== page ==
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Friday, first week of Advent: Supernatural Sight

December 2, 2011

Blessed Friday!

Stir up Your power, we pray, O Lord, and come,
that with You to protect us,
we may find rescue
from the pressing dangers of our sins,
and with You to set us free,
we may be found worthy of salvation.
Who live and reign with God the Father
in the unity of the Holy Spirit,
one God, for ever and ever.
(Opening Prayer from today’s Mass)

Readings:
Isaiah 29: 17-25 (the blind and disadvantaged will rejoice; evildoers will be cut off)
Psalm 27: 1, 4, 13-14 “The Lord is my light and my salvation”
+ Matthew 9:27-31 (Jesus heals two blind men according to their faith)

It’s dark out there.

Not only does Brother Sun take something of a vacation this time of year,
but we’re surrounded (and infiltrated) by the darkness of sin,
the breeding-ground of misery made fertile by the self-seeking use and abuse
of our fellow man (and ourselves).

If we limit ourselves to natural vision (physical or spiritual)
we find ourselves blind as bats (worse, really–at least they can “see” via sonar).

Jesus is coming to remedy that.

delivered from shadow and darkness,
the eyes of the blind will see
-Isaiah 29:17

Yes, He gave the gift of natural vision to the blind men who pursued Him
but that was after He’d already given them supernatural vision,
after they’d come to see Him with the eyes of faith as the Light of the World
(see Matthew 9:27-30).

Sometimes the blind see better than those with natural sight.

Jesus remarked on this shortly before His crucifixion,
when the Pharisees protested His healing of a man born blind:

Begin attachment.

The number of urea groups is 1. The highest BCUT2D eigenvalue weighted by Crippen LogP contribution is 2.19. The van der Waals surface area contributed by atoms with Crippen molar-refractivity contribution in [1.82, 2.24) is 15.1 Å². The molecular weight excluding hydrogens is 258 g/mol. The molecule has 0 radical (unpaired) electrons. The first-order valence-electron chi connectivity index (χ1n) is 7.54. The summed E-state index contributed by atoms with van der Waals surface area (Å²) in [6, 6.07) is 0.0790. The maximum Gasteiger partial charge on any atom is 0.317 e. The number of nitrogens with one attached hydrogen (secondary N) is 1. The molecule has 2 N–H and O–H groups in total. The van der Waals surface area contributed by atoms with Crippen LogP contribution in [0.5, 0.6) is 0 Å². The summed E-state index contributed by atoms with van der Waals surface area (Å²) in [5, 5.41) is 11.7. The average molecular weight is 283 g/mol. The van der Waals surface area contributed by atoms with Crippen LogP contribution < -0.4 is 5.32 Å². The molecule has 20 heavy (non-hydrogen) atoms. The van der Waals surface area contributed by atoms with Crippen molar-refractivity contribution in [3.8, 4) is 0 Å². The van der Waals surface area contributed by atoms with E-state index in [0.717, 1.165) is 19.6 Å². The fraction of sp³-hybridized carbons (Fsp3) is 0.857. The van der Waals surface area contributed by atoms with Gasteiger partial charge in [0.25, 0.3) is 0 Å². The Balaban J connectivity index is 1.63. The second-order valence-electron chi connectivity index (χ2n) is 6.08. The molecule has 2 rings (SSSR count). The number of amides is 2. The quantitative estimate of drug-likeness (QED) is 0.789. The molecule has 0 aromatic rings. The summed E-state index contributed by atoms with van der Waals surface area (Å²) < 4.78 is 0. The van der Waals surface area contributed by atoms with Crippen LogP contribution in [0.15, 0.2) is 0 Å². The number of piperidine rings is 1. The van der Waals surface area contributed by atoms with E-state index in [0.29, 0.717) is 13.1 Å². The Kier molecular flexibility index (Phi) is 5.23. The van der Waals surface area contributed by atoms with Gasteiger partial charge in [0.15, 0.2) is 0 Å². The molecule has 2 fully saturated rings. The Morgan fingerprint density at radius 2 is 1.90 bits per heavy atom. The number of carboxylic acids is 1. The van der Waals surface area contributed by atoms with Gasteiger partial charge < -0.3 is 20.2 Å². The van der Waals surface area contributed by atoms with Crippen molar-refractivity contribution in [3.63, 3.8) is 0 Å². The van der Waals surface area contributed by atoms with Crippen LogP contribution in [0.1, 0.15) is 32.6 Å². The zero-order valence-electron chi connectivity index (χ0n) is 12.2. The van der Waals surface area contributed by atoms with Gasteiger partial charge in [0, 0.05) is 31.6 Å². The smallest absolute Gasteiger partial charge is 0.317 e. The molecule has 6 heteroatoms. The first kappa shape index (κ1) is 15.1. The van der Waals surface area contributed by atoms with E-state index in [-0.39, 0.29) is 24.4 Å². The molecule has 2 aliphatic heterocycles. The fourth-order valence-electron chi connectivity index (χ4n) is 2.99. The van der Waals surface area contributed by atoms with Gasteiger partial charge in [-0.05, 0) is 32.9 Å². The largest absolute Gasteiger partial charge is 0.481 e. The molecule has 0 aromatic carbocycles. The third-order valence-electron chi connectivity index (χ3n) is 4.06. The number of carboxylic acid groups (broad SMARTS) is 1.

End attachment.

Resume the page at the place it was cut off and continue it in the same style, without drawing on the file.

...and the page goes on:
I came into this world to divide it,
to make the sightless see,
and the seeing blind.
-John 9:39

When the Pharisees protested that they weren’t blind, Jesus replied,

If you were blind
there would be no sin in that.
‘But we see,” you say,
and your sin remains
-John 9:41

If the eyes of our soul cannot see God, cannot recognize Him for Who He is,
then natural vision becomes a handicap.
It tempts us to put our hope in ourselves instead of in Him.

That’s called pride.
It’s the root of all sin.
It’s the root of darkness.

The good news is that we don’t have to lose our natural vision
in order to gain supernatural vision.
We don’t have to go blind in order to be holy,
in order to be happy.

The two men who’d just regained their natural sight
didn’t lose their supernatural vision.
They beheld Christ with the eyes of faith as surely after they’d been healed as before–
and became instant evangelists, proclaiming Him all over the countryside!

They weren’t putting their hope in themselves.
They weren’t looking out for themselves.
Their focus was on Him…and on benefiting others with the gift they had received
(see Matthew 10:8).

Wait for the Lord with courage;
be stouthearted, and wait for the Lord
-Psalm 27:14

That’s what they had done.

The meek shall increase their joy in the Lord
and the poor men shall rejoice in the Holy One of Israel
-Is 29:19

That’s what they were doing.

That’s humility.
It’s the root of all holiness.
It’s the source of light.

How about you?
How’s your supernatural vision?
Are you stout-heartedly waiting for the Lord?
Are you rejoicing in the Holy One of Israel?
No matter how dark it becomes,
may Christ be your light.

For those who may be protesting that the former blind men disobeyed Jesus’ command, note that Jesus’ focus was on the blind men’s faith. He was impressed by it and worked through it, but didn’t want them bragging about it. And they didn’t. They didn’t talk about themselves. They proclaimed Him.

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One Comment leave one →
  1. December 11, 2011 9:34 pm

    After reading this article it got me thinking on this subject. Your points and thoughts on this topic are very precise and well thought out. This is really great work.

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